Unit step function/Heaviside function.

well i have 2 questions.

1) Consider the function given below:

f(t) = 0, 0 < t < 2

sin(t) t > 2

Find the Laplace transform of the function,

Well what i found was:

L[f(t)] = L { 0.[H(t-0) - H(t-2)] + sin(t).H(t-2)}

= integration from 0 to 2 for 0.exp^(-st) + integration from 2 to

infinity for sin(t).exp(-st)

= 0 + integration from 2 to infinity for sin(t).exp(-st)

if i were to use integration by parts will end up with:

= const + integration from 2 to infinity for cos (t).exp(-st)/s

which brings me back to my initial problem of integrating the trigonometry.

So my question now is how do i solve this unending integration?

2) Doing some exercise in a maths book i found another similar question:

f(t) = sin(t), 0 <= t <= p

0 t >= pi

and the goven answer was:

[ 1+ exp(-s.pi) ]/ (s^2 +1)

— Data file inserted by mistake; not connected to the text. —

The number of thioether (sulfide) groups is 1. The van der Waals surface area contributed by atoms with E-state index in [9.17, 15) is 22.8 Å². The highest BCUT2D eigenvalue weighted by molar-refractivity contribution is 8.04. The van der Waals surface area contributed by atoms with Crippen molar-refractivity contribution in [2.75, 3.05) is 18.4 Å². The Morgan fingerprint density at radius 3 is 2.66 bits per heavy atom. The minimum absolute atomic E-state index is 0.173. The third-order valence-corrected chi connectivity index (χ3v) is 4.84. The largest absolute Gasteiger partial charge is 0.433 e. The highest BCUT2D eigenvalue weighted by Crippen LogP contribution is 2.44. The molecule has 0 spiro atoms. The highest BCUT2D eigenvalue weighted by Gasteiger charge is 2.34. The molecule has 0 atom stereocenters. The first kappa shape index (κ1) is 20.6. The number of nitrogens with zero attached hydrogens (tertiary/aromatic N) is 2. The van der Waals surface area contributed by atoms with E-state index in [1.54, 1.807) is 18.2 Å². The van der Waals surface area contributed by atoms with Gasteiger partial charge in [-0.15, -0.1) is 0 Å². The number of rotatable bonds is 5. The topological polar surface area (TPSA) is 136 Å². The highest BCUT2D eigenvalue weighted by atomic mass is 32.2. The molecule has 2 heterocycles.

so what i did for this question was:

L{f(t)} = L{ sin(t) [H(t-0) - H(t-pi)] + 0.H(t-pi)}

= L{ sin(t).H(t)} - L{sin(t).H(t-pi)}

= 1/(s^2 +1) - [exp(-s.pi)] / [(s^2 +1)]

= [ 1+ exp(-s.pi) ]/ (s^2 +1)

the formula given for the heaviside function was:

L{f(t-a)H(t-a)} =exp(-as).F(s)

In the above solution i made i didn't used the general form whereby i was suppose to use L{sin(t-pi).H(t-pi)} instead of L{sin(t).H(t-pi)}. still i get the same answer.

then i look at other examples like:

L{exp(-t).H(t-6)}

the answer was exp[-6(s+1)]/(s+1)

if i were to do the same thing:

a = 6

L{exp(-t)} = 1/(s+1)

since it is a shifting function the solution for the heaviside will be exp[6(s+1)]

combining both i will get exp[-6(s+1)]/(s^2 +1)

**So my question is it correct in what i am doing where i straight away perform Laplace transform on the function before the heaviside without converting (taking the last example) exp(-t) to exp[-(t-6)] before doing the calculations? my lecturer taught me to convert it but i am not sure about the way i am solving it now **

well as a matter of fact i dont really understand how heaviside works yet so this questions could have already been solved or part of the theory itself o.o"

All help is appreciated.